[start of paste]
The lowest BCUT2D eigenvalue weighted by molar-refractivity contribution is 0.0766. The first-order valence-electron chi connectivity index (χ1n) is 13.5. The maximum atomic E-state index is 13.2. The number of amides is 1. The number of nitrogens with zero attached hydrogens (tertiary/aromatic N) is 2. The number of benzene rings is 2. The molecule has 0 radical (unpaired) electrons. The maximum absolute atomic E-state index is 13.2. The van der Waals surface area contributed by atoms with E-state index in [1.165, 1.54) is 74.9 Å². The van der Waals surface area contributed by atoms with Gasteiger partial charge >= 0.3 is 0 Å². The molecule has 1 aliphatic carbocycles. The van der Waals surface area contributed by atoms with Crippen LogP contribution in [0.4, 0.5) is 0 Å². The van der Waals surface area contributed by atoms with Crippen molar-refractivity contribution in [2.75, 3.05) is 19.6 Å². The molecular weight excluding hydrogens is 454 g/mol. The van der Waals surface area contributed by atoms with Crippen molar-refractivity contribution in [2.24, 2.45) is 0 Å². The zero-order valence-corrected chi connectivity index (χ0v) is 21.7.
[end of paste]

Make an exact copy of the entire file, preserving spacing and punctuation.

The lowest BCUT2D eigenvalue weighted by molar-refractivity contribution is 0.0766. The first-order valence-electron chi connectivity index (χ1n) is 13.5. The maximum atomic E-state index is 13.2. The number of amides is 1. The number of nitrogens with zero attached hydrogens (tertiary/aromatic N) is 2. The number of benzene rings is 2. The molecule has 0 radical (unpaired) electrons. The maximum absolute atomic E-state index is 13.2. The van der Waals surface area contributed by atoms with E-state index in [1.165, 1.54) is 74.9 Å². The van der Waals surface area contributed by atoms with Gasteiger partial charge >= 0.3 is 0 Å². The molecule has 1 aliphatic carbocycles. The van der Waals surface area contributed by atoms with Crippen LogP contribution in [0.4, 0.5) is 0 Å². The van der Waals surface area contributed by atoms with Crippen molar-refractivity contribution in [2.75, 3.05) is 19.6 Å². The molecular weight excluding hydrogens is 454 g/mol. The van der Waals surface area contributed by atoms with Crippen molar-refractivity contribution in [2.24, 2.45) is 0 Å². The zero-order valence-corrected chi connectivity index (χ0v) is 21.7.